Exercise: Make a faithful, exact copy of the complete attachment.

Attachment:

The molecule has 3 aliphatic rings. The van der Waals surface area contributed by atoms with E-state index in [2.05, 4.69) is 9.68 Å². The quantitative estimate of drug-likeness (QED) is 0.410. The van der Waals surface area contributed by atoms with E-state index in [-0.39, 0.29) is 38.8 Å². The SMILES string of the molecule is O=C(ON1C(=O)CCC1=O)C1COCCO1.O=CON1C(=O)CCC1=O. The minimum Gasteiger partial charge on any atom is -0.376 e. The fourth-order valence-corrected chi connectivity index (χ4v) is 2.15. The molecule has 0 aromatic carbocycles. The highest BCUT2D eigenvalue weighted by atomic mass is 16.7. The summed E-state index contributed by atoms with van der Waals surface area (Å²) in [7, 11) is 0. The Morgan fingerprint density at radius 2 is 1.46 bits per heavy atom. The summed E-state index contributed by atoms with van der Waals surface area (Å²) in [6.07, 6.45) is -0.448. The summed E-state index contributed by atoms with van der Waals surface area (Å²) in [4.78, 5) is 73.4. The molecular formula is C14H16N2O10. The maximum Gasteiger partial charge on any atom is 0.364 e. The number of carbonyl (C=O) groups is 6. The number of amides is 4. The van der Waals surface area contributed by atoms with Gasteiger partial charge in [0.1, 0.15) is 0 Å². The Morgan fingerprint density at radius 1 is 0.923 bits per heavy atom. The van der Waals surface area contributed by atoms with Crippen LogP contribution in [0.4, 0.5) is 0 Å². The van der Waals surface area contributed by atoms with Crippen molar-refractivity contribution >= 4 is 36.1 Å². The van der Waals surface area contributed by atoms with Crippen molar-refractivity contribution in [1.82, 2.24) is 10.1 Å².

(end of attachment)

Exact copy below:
The molecule has 3 aliphatic rings. The van der Waals surface area contributed by atoms with E-state index in [2.05, 4.69) is 9.68 Å². The quantitative estimate of drug-likeness (QED) is 0.410. The van der Waals surface area contributed by atoms with E-state index in [-0.39, 0.29) is 38.8 Å². The SMILES string of the molecule is O=C(ON1C(=O)CCC1=O)C1COCCO1.O=CON1C(=O)CCC1=O. The minimum Gasteiger partial charge on any atom is -0.376 e. The fourth-order valence-corrected chi connectivity index (χ4v) is 2.15. The molecule has 0 aromatic carbocycles. The highest BCUT2D eigenvalue weighted by atomic mass is 16.7. The summed E-state index contributed by atoms with van der Waals surface area (Å²) in [7, 11) is 0. The Morgan fingerprint density at radius 2 is 1.46 bits per heavy atom. The summed E-state index contributed by atoms with van der Waals surface area (Å²) in [6.07, 6.45) is -0.448. The summed E-state index contributed by atoms with van der Waals surface area (Å²) in [4.78, 5) is 73.4. The molecular formula is C14H16N2O10. The maximum Gasteiger partial charge on any atom is 0.364 e. The number of carbonyl (C=O) groups is 6. The number of amides is 4. The van der Waals surface area contributed by atoms with Gasteiger partial charge in [0.1, 0.15) is 0 Å². The Morgan fingerprint density at radius 1 is 0.923 bits per heavy atom. The van der Waals surface area contributed by atoms with Crippen LogP contribution in [0.4, 0.5) is 0 Å². The van der Waals surface area contributed by atoms with Crippen molar-refractivity contribution >= 4 is 36.1 Å². The van der Waals surface area contributed by atoms with Crippen molar-refractivity contribution in [1.82, 2.24) is 10.1 Å².